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Great Flavor With Healthy Additives

Can you really add flavor without adding calories or risking adverse health effects? We have all heard that we should cut down on the salt we add to our foods to prevent hypertension, and that we need to reduce our fat intake to prevent heart disease. When you take away the "good" stuff what are we left with? Boring, tasteless food? Absolutely not! Your healthy meals do not have to be boring and bland. In fact, there are many products available--including fresh herbs and spices--that will help increase your fun with food and still enhance your eating experience.

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As we have discussed in previous articles, it is important for you to be an informed consumer--especially these days, when it seems there is a new "magic" pill for everything. Adding flavor to your food without adding additional calories can seem like a daunting task if you are not familiar with what is "good" for you and what is "bad." There are 2 main classes of food additives out there: those derived from "natural" ingredient and those with "dangerous" food additives. In this article, we are going to review common names of both so you will be able to recognize them on your next trip to the grocery store.

Safe Natural Ingredients

"Natural" ingredients are derived from "natural" sources, such as soybeans and corn. Food additives that are considered "safe" include:

Annatto

Beet juice

Natural oil extracts

Pectin

Beta carotene

Lecithin

Gelatin

Minerals

Vitamins

Yeast

Citric acid

Sorbic acid

Sea salt

Beet juice powder

Lactic acid

Herbs

Spices

Condiments


Food Coloring

Food colorings are added to foods for 3 main reasons:
  1. To maintain and improve safety and freshness
  2. To improve or maintain the nutrition value
  3. To improve taste, texture and appearance
Keep in mind that these do not necessarily add up to their being safe for consumption.

Dangerous Food Additives

Below is a list of "dangerous food additives" to beware of when purchasing food stuffs:

MSG (Monosodium Glutamate)

Used commonly in Chinese food preparations. May cause allergic reactions, Alzheimer's, chest pain, asthma, confusion, heart disease and increased weight

Acesulfame K

Artificial sweetener used in sugar-free products such as gum and soda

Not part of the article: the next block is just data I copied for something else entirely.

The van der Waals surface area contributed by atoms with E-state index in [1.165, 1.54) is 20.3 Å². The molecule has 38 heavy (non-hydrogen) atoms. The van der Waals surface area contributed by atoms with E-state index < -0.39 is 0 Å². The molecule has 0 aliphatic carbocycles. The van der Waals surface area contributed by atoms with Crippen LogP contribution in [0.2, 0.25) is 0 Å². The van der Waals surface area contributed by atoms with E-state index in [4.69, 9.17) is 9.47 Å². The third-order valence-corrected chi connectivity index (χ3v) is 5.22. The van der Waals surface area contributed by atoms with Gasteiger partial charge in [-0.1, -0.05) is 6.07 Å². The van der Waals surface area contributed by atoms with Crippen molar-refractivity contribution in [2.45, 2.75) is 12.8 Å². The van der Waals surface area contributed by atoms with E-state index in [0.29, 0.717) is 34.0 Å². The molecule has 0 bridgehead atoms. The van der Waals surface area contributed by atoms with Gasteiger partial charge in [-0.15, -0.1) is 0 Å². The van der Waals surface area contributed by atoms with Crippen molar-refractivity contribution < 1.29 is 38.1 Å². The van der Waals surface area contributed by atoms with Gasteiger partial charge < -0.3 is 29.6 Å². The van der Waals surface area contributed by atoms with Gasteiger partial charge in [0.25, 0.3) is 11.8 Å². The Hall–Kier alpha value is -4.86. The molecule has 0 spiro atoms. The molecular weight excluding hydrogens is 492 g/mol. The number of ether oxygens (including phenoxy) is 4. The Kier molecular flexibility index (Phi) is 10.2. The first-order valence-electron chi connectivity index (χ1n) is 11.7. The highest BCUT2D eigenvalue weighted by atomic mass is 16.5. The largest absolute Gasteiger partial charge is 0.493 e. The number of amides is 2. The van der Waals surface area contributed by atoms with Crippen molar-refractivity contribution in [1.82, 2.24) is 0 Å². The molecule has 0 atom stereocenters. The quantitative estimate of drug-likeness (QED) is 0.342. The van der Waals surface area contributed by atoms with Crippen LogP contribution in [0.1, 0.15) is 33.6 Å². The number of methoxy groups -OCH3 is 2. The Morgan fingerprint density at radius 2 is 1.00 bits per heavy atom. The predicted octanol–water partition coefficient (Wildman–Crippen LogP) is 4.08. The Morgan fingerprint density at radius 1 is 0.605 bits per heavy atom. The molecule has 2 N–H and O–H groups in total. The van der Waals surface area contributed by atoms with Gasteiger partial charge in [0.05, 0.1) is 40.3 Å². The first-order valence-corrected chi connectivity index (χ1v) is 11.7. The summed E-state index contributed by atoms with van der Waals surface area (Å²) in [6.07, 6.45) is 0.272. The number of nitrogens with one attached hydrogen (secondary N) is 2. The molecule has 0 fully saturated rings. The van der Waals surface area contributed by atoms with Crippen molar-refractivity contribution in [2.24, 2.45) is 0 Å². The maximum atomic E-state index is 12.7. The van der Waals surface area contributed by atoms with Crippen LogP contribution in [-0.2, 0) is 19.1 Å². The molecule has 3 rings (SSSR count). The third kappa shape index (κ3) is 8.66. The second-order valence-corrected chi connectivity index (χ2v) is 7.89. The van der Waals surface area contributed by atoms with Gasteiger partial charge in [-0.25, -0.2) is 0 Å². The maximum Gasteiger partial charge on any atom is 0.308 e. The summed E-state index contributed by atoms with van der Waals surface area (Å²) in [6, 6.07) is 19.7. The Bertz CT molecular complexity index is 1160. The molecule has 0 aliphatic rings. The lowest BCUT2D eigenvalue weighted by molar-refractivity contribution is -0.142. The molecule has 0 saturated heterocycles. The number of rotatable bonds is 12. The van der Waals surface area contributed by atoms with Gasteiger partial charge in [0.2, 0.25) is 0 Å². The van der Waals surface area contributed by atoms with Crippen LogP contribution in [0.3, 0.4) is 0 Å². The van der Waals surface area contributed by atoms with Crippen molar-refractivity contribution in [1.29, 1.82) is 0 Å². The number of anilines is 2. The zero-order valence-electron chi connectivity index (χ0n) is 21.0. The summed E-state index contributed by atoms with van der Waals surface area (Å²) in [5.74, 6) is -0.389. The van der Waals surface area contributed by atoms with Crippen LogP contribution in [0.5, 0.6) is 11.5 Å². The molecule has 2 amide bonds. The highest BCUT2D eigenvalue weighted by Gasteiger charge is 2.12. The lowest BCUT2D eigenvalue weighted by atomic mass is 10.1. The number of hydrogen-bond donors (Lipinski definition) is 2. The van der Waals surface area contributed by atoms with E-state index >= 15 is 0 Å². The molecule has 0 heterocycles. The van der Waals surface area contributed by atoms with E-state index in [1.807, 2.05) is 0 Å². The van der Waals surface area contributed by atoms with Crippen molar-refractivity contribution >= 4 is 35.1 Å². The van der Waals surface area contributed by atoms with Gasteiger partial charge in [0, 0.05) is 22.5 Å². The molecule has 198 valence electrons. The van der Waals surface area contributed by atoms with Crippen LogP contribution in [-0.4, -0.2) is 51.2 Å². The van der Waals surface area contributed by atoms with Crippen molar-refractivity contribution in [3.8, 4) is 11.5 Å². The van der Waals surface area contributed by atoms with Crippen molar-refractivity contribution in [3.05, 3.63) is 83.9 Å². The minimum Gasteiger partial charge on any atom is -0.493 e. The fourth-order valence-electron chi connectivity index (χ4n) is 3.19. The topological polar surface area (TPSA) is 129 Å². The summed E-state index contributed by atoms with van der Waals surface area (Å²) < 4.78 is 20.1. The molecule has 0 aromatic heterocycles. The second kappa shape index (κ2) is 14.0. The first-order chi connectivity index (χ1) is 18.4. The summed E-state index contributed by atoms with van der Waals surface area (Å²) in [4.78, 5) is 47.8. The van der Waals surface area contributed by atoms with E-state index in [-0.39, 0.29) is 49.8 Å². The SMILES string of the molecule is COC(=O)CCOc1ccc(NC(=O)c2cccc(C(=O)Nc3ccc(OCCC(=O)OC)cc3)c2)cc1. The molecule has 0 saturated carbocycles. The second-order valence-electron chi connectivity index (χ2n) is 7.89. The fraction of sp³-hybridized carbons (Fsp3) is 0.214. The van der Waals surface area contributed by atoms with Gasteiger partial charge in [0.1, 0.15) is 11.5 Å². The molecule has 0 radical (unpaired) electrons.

BHA (Butylated hydroxyanisole)

Used as a preservative; slows rate at which fat becomes rancid

Aspartame

Artificial sweetener found in soft drinks, frozen sugar-free desserts, light yogurt, and gum

Cyclamate

Artificial sweetener connected to cancer

Olestra

Fat substitute found in potato chips; affects the digestive tract

Trans-fat

Helps to keep foods shelf-stable longer.  Found in processed foods such as lunch meats, potato chips, various baked snack items

Propyl Gallate

Preservative found in oils, soup bases, gum & meat products

Nitrites & Nitrates

Enhances flavor & color of processed meats


Being aware of the ingredients in the foods you buy can help you be a more informed consumer. More importantly, it can help reduce your risk of negative health effects, such as high blood pressure, diabetes, and obesity. If possible, it is always best to prepare your own meals so you know exactly what you are consuming. Your health is worth the extra effort!

Angela Hattaway is a Nutritionist and Personal Trainer with over 15 years experience. She got her BS in Nutrition and Dietetics from Stephen F. Austin State University and she also has a Master's Degree in Business with an emphasis on Healthcare. Angela is experienced in working with both children and adults and loves working with clients to help them set realistic goals and expectations. She is passionate about nutrition and fitness and feels this comes through when she works with people. Angela loves giving clients the tools, motivation and encouragement they need to be successful throughout their lives. Visit her blog at blog.ultimatenutritionnfitness.com. She can be reached via email at at foodjunkie@nutritionnfitness.com.



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